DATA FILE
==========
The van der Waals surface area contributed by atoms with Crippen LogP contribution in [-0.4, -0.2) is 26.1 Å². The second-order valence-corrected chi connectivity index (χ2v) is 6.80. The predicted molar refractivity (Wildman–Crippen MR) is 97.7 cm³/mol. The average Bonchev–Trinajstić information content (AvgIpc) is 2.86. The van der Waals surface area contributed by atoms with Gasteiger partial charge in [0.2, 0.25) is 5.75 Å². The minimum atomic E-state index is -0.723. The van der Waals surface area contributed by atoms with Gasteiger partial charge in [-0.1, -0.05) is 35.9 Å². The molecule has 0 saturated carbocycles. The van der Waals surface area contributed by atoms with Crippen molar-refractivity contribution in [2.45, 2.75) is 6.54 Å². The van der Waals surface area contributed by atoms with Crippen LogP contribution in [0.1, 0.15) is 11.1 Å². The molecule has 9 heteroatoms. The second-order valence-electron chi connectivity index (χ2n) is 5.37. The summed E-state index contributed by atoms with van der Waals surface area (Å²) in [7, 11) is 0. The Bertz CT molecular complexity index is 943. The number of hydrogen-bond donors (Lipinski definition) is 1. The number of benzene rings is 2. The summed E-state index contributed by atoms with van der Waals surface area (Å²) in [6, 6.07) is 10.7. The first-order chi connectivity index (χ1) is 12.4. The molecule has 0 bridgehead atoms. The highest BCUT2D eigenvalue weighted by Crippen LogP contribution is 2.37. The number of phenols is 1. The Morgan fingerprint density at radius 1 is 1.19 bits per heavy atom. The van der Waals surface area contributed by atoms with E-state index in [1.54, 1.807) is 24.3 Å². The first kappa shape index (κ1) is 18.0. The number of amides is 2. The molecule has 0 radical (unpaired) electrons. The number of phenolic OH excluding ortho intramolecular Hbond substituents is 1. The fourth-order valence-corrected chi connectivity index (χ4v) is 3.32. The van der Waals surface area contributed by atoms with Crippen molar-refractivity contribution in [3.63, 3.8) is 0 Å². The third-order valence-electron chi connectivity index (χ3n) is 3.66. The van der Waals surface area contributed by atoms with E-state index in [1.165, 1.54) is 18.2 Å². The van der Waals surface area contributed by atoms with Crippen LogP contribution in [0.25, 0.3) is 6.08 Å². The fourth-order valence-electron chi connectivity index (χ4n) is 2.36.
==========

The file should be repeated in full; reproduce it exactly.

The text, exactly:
The van der Waals surface area contributed by atoms with Crippen LogP contribution in [-0.4, -0.2) is 26.1 Å². The second-order valence-corrected chi connectivity index (χ2v) is 6.80. The predicted molar refractivity (Wildman–Crippen MR) is 97.7 cm³/mol. The average Bonchev–Trinajstić information content (AvgIpc) is 2.86. The van der Waals surface area contributed by atoms with Gasteiger partial charge in [0.2, 0.25) is 5.75 Å². The minimum atomic E-state index is -0.723. The van der Waals surface area contributed by atoms with Gasteiger partial charge in [-0.1, -0.05) is 35.9 Å². The molecule has 0 saturated carbocycles. The van der Waals surface area contributed by atoms with Crippen molar-refractivity contribution in [2.45, 2.75) is 6.54 Å². The van der Waals surface area contributed by atoms with Crippen LogP contribution in [0.1, 0.15) is 11.1 Å². The molecule has 9 heteroatoms. The second-order valence-electron chi connectivity index (χ2n) is 5.37. The summed E-state index contributed by atoms with van der Waals surface area (Å²) in [7, 11) is 0. The Bertz CT molecular complexity index is 943. The number of hydrogen-bond donors (Lipinski definition) is 1. The number of benzene rings is 2. The summed E-state index contributed by atoms with van der Waals surface area (Å²) in [6, 6.07) is 10.7. The first-order chi connectivity index (χ1) is 12.4. The molecule has 0 bridgehead atoms. The highest BCUT2D eigenvalue weighted by Crippen LogP contribution is 2.37. The number of phenols is 1. The Morgan fingerprint density at radius 1 is 1.19 bits per heavy atom. The van der Waals surface area contributed by atoms with E-state index in [1.54, 1.807) is 24.3 Å². The first kappa shape index (κ1) is 18.0. The number of amides is 2. The molecule has 0 radical (unpaired) electrons. The number of phenolic OH excluding ortho intramolecular Hbond substituents is 1. The fourth-order valence-corrected chi connectivity index (χ4v) is 3.32. The van der Waals surface area contributed by atoms with Crippen molar-refractivity contribution in [3.63, 3.8) is 0 Å². The third-order valence-electron chi connectivity index (χ3n) is 3.66. The van der Waals surface area contributed by atoms with E-state index in [1.165, 1.54) is 18.2 Å². The van der Waals surface area contributed by atoms with Crippen LogP contribution in [0.25, 0.3) is 6.08 Å². The fourth-order valence-electron chi connectivity index (χ4n) is 2.36.